A red baseball cap, emblazoned with the slogan ‘Make America Great Again’, was the symbol of the Trump campaign. Except that it wasn’t a baseball cap, but a trucker’s hat. That was no accident.
In most of the fifty States of America, truck driver is the most common occupation. Trump’s campaign managers knew exactly who they were appealing to.
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They also knew what they were appealing to – a sense of working class industrial pride. While conventional politicians like to go on about ‘knowledge workers’, ‘the creative class’ and ‘global talent’, Trump reached out to those who strain their backs and muscles in the workplace, not the gym. And of all the blue collar occupations, which could be emblematic than the one that literally keeps America moving?
Writing for Bloomberg, Conor Sen summarises the importance of what truckers do:
“The trucking industry is unique because it’s the lifeblood of moving goods around the country, representing 70 percent of the nation’s freight volume by weight. Without enough trucks and drivers on the road, some combination of things is going to happen: Shipments will be delayed, and producers will have to pay higher prices to get goods to market.”
Ironically, a shortage of truckers is now one of America’s biggest economic headaches:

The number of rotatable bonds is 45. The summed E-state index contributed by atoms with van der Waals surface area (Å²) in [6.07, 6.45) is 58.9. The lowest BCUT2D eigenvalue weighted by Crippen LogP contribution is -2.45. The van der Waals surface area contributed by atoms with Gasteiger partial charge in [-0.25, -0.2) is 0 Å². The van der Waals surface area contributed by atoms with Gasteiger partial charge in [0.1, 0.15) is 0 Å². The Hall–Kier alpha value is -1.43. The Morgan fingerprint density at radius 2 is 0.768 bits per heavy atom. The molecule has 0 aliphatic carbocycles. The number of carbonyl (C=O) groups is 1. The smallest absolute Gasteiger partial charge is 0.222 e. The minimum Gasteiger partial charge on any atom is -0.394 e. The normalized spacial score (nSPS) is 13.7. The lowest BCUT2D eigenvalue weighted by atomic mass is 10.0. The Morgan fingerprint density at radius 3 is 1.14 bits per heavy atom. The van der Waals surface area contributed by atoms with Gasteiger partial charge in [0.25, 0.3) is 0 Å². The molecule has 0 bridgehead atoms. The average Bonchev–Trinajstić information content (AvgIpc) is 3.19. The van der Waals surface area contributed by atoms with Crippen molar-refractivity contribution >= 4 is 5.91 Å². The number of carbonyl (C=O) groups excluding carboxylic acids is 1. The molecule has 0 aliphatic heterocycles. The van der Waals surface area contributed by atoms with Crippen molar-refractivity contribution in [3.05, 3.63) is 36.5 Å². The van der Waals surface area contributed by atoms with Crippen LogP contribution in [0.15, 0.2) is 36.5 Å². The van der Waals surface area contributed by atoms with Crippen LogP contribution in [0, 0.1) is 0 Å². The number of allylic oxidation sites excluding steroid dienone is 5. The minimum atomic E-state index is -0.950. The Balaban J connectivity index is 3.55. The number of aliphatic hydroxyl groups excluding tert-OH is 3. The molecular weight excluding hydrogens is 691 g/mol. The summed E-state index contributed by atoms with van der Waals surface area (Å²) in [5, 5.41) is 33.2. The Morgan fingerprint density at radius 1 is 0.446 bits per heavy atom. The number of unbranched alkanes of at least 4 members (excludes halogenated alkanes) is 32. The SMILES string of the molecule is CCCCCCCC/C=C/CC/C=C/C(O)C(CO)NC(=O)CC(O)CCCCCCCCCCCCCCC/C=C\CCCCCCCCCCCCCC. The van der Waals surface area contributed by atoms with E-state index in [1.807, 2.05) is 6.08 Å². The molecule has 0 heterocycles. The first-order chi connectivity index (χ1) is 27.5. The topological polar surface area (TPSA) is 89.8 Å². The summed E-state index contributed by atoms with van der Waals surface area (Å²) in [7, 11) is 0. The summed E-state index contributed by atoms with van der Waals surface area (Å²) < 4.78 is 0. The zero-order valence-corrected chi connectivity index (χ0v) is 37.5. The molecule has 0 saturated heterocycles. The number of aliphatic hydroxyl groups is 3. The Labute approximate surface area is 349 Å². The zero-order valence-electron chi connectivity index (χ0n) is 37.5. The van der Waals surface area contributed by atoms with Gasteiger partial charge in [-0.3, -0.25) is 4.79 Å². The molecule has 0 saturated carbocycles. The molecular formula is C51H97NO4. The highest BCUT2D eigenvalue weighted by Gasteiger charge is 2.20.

“Industry leaders have been complaining about a truck driver shortage for a while, but unlike other industries that have been complaining about worker shortages, we have real evidence both in employment numbers and in business activity that the shortage is starting to have an impact on the economy…
“The level of employment in the truck transportation industry… is essentially unchanged since the middle of 2015. This level happens to coincide with the peak attained in the last economic cycle in 2006.”
Why can’t the industry attract more recruits? Sen provides a surprising explanation:
“Everyone in business and the technology sectors is talking about a future of self-driving trucks – hardly giving prospective workers the incentive to commit to multi-week classes to attain a commercial driver’s license for an industry that might be going away.”
Does the idea that automation causes labour shortages count as an irony, a paradox or a non sequitur?
Perhaps it’s better to think of it as a vicious circle: the push for automation disincentivises investment in skills, with the consequent labour shortages leading to a harder push for automation.
Whatever you call it, this is only going to end one way. Automation will become so widespread as to render the labour shortages irrelevant. (Tesla has already unveiled a semi-automated electric truck that will enable a convoy of vehicles to be driven by a single human driver in the lead vehicle.)
Once the need for human input is greatly reduced or eliminated altogether, a key constraint on growth will be removed. Until that point, however, the constraints may tighten, throttling productivity, increasing costs and pushing up interest rates.
This will be problematic in itself, but worse it will blind governments to what will come next – a wave of automation that will end the limits on productivity, but also millions of jobs.
Donald Trump might like to remember that robots can’t vote.
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